6) "Just playin'". Despite all the fears, I still wrote a little bit. I finished a novel that had bested me at every turn because the main character refused to play ball. The four books before that one were all outlined and planned and co-written, so they had natural structure. That last book, though, didn't. I laboured under it for a good 18 months. No outline or system would work. I'd quite literally "lost the plot". Considering I made only a month's salary from the book, that was an unacceptably long time to write anything. I'm still mildly scared to look at that book again, though I do think it might be the best thing I've done in German. Or maybe my agony shines through. After that I swore never to write without an outline again. Well. Then I got involved with "Special Forces", which was just playing on the page, riding kinks, writing sex, and keeping myself entertained. That led right to writing m/m and discovering people pay money for that ("There's a market?!") and yes, I could compete with the natives in their own language.

7) "Trying to go pro." So over time, I went back to outlining and running a fairly tight ship. The first couple years were haphazard, partly because of stressful day jobs. Partly because I was playing. Partly because I was looking for my themes and trying to learn the genre, or at least learn what works and what doesn't. I had a decent output, but not much success. Though the harder I worked, the deeper I dug, the harder I edited, things were slowly turning around.

8) "It's a . . . it's a . . .!" After quite a few hits and misses in terms of publishers, I wanted to run my own ship. Which I did. My Process got pretty tight. I used some of my strengths (playing well with others, aka co-writing) to balance out my weaknesses (slowness, fear, among others). I started really looking at and analysing my numbers. I talked to many, many other authors, many much more successful that I am/was. Immersed myself in the whole business side. Learned it all from the ground up. Marketing. I spent a lot of time reading about this "indie movement". Mind, I'd turned my back on "trad/legacy publishing" because of the small payout, the pressure, the slowness, and the crazed ideas of "what you can/can't write" (WWII was totally out) or what "you should write/what sells". I discovered there's a life in indie. There's even money in it, though I was still writing things that would never go blockbuster.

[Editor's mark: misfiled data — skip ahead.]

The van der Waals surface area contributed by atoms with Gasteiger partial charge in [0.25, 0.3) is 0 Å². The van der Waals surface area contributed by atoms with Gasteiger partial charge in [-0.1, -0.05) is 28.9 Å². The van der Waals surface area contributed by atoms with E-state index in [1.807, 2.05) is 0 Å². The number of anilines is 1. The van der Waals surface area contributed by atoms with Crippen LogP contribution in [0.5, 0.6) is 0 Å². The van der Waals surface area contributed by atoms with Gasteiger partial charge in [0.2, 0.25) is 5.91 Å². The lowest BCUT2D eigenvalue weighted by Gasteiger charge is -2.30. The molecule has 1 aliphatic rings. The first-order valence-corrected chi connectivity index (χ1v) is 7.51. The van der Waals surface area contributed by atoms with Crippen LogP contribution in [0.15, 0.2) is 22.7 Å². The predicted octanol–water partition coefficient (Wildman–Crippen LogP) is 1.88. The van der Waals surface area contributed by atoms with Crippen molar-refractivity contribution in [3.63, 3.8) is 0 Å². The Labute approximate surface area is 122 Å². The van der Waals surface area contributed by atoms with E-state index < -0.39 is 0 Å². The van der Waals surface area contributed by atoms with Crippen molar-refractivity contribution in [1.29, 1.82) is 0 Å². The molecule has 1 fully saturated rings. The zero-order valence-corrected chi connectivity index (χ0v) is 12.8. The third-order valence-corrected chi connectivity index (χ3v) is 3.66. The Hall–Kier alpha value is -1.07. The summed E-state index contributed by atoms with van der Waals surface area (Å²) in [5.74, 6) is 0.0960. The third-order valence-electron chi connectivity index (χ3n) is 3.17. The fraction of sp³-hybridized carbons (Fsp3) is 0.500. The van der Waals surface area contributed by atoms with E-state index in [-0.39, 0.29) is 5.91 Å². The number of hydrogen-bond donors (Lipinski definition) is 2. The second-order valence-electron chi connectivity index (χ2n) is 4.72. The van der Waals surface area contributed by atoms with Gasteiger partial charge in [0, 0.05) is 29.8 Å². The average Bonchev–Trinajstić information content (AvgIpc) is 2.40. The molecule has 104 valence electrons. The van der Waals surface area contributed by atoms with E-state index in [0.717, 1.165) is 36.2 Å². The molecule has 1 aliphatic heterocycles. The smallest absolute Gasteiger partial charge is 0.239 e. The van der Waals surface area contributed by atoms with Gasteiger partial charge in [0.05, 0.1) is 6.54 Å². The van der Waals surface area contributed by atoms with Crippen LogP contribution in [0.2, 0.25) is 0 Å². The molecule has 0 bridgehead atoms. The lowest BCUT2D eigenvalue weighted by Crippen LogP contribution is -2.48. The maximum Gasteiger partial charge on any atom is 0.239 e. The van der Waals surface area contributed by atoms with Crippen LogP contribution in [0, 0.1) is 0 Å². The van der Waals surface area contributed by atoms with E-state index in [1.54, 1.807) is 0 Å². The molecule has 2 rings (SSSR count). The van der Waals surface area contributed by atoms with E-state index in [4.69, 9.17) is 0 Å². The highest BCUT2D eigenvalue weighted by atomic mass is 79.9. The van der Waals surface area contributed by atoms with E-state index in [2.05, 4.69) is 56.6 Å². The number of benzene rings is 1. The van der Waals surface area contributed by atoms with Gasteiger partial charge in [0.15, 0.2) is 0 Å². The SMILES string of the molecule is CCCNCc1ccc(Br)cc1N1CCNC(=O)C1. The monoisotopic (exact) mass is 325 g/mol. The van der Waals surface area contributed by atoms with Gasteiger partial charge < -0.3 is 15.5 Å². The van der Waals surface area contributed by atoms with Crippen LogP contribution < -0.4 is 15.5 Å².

9) "Trying to go pro, pt 2". Armed with actual numbers and data, I tightened things up even more, imposing a draconian schedule on myself and the muse. It was "do-or-die". My day job was sucking much more from me than I was willing to give. I figured if I could work 80-hour weeks (or actually, more) for two years, I'd surely make enough money to quit my day job and be a self-funding author with enough cash to not have to lose my house or take handouts from my partner. I outlined, sometimes I pantsed. It was "Wordcount, wordcount ueber Alles". Above all, I weeded out books that "wouldn't sell". But the Muse is funny. The less a story was likely to sell, the more I WANTED to write it. I ended up working too hard. When I finally did have a bestseller on Amazon ("Capture and Surrender", with LA Witt), I realised it's not enough money and never will be, unless I have 5-6 sustained bestsellers a year, which means 5-6 contemporary novels, and a complete focus on contemporaries. Also, I clawed back "bad work" and re-took control of good work in the wrong hands (be it for small profit, small sales numbers or no marketing support).